We all know the importance of preaching a compelling sermon, one that encourages people to take action.
But what happens when people walk away from your sermon and don’t know how to take action?
It’s important for sermons to be compelling and engaging, but you can’t stop there. In order to write a more practical sermon, ask yourself these seven questions.
Identify the overarching problem the passage is addressing. Study the passage, observing dialogue, key words and phrases, and questions. Recurring words and themes can point you toward the main point of the passage.
As you study the text, take notes. Use a tool like Sermonary to keep those notes organized for future reference.
Once you’ve identified the main themes and overarching problem the passage is addressing, it’s time to identify the “why.” If the problem isn’t solved, what will the consequences be?
For example, if an addiction isn’t addressed, someone will not experience freedom. If someone isn’t saved, they won’t experience eternal life with Christ. Identify the main problem, then identify why the problem needs to be solved.
Now that you’ve identified the problem and the reason the problem needs to be solved, figure out the solution to the problem. Solutions could include prayer, fasting, counseling, mentorship, or discipleship.
If you can’t identify the solution to the problem, seek other Scripture passages on the same topic, research the topic, or talk to other trusted Christian leaders.
This is one reason pastors should invest in personal development. Each pastor should diligently seek Biblical solutions in his or her own life in order to better lead people to Biblical solutions in their lives.
Preaching a practical action step is the difference between sharing the importance of healthy eating and giving someone a healthy recipe to follow. You’ve identified the solution to the problem – now identify what action individuals need to take personally to solve the problem.
Action steps include seeking accountability, finding help, blocking out an hour for prayer, setting aside a day to fast, or asking someone to be your mentor. Give your congregation a recipe to solve the problem.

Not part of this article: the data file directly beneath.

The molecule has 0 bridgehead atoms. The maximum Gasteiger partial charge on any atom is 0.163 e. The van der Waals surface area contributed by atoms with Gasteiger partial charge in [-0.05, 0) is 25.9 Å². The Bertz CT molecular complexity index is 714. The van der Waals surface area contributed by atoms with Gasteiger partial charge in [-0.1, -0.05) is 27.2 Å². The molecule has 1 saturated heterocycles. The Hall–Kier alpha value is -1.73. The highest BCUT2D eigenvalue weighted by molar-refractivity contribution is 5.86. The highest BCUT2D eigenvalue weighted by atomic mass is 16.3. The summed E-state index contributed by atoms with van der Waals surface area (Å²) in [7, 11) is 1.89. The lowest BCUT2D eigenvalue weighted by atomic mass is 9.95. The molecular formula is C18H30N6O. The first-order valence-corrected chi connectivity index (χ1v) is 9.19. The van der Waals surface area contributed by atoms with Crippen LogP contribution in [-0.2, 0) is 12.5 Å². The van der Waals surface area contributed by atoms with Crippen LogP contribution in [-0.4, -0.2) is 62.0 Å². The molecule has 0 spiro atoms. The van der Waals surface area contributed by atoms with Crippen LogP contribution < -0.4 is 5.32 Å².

Does your church really want to reach the lost and change the world? Consider ways your church can take action to solve the problem. This could involve a partnership with another ministry, a food drive for a local food bank, or a community event where you show God’s love and share the Gospel message.
Imagine what a person’s life will look like after they solve this problem. Will they have more wisdom? Increased fruit of the Spirit in their life? Deeper intimacy with the Lord?
Consider this on a larger scale as well. Imagine a world where the problem you identified no longer exists. What does that world look like? Does the church have greater influence? What would be different?
The final question to ask to write a practical sermon is “what’s at stake?” If there’s nothing at stake, there’s no reason to solve the problem. Imagine a world, or an individual’s life, where this problem remains unsolved. What would that look like?
For example, if someone continues to live in fear, they’re missing the depth and blessings of freedom. If someone never accepts Christ, they miss both the fullness of life in Christ on earth, as well as Eternal Life with Christ in Heaven.
As you ask yourself these questions, take notes on your thoughts, observations, and conclusions. Use a tool like Sermonary to keep all your notes in the same place, well-organized, easy to access later.